A 1 percent increase in local productivity leads to nearly twice as much purchasing power gain for local lower-skilled workers than it does for local high-skilled workers.
When a city's manufacturing sector experiences a spurt in productivity, who wins? In Who Benefits from Productivity Growth? Direct and Indirect Effects of Local TFP Growth on Wages, Rents, and Inequality (NBER Working Paper No. 24661), Richard Hornbeck and Enrico Moretti find that national statistical averages mask wide disparities in workers' gains in purchasing power at local and regional levels. They conclude that the biggest winners are local low-skilled workers who own their homes. Higher-skilled workers and renters benefit more in other locations, indirectly through spillover effects.
The study draws on plant-level manufacturing data and on information on local labor markets, housing markets, and demographic data for 193 metropolitan statistical areas from 1980 to 2000. Renters make up about a third of the workers in the sample.
The researchers use total factor productivity (TFP) to measure productivity gains that result from innovation and increased efficiency both within the factory and without. These gains could arise from factors such as adoption of new technology by a plant, improved transportation networks, or changes in the regulatory environment. The change in purchasing power growth is calculated as the change in earnings minus the change in the local cost of living.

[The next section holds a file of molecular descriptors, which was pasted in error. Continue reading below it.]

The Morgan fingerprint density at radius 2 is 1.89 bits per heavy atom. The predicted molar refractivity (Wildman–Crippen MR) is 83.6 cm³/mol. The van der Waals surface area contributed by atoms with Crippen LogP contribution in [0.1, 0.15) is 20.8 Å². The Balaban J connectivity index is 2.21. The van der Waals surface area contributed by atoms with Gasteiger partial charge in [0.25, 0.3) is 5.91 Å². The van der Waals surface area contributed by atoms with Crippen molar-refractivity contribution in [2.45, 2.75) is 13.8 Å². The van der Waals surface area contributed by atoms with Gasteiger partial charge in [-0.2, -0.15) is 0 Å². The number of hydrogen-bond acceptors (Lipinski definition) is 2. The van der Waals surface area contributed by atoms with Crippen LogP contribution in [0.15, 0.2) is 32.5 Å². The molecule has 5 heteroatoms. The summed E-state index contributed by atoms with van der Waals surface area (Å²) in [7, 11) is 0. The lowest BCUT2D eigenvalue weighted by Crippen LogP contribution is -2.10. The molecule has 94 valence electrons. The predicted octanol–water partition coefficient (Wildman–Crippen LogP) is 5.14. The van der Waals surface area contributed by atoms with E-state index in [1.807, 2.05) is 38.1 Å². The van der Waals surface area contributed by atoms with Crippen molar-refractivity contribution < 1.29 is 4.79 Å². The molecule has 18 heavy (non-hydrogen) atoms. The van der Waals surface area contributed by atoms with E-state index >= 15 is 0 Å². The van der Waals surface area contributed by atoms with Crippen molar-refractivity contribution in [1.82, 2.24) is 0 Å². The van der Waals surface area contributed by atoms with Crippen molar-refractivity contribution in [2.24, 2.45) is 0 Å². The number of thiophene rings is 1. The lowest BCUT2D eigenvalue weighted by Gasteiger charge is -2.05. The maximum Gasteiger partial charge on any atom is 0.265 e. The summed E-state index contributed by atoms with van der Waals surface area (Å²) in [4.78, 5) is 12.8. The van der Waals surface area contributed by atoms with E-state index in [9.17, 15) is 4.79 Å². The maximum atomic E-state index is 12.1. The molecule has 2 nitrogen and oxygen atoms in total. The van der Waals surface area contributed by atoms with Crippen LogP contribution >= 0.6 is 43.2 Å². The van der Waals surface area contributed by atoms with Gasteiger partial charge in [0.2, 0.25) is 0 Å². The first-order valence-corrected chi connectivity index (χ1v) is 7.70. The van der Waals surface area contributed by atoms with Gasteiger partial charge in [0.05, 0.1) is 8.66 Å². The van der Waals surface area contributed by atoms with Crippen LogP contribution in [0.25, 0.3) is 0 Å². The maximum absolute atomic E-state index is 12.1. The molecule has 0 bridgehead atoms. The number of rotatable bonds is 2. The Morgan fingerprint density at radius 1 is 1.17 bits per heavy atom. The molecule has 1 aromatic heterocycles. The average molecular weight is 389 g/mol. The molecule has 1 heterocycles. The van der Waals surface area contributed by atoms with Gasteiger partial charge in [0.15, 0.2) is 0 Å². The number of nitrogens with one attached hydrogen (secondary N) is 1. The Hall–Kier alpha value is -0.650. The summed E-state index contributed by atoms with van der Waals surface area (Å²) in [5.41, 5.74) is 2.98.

The researchers find that a 1 percent increase in local productivity leads to a 1.12 percent medium-run increase in earnings for lower-skilled workers, nearly double the 0.6 percent gain for the more highly skilled. As a result, productivity growth reduces inequality at the local level.
They attribute this effect to highly skilled, more highly paid workers tending to be more mobile geographically, and more likely to move to a booming area. Their swelling ranks reduce the premium they can command for their skills. Meanwhile, the pool of lower-skilled workers is less geographically mobile and so remains fairly constant in the face of productivity-induced increases in the demand for their services.
The influx of workers drawn by a growth surge raises the cost of housing. Existing homeowners benefit more than renters, who see two-thirds of their earnings absorbed by higher costs for housing and other goods and services.
There are also spillover effects from one city's productivity gains to other cities. One city's economic boom draws workers away from other cities, and reduces demand in those areas for housing and other goods and services. Thus, renters in a non-booming city may gain at the expense of renters in a growing one. Likewise, skilled workers leaving a non-booming city strengthen the bargaining position of those they leave behind.
The researchers point out that although the average U.S. worker saw purchasing power grow by 0.5 to 0.6 percent annually from 1980 to 2000, there are important differences across regions, cities within regions, and types of workers within cities. Disaggregation is therefore important for understanding who benefits from local productivity growth.
— Steve Maas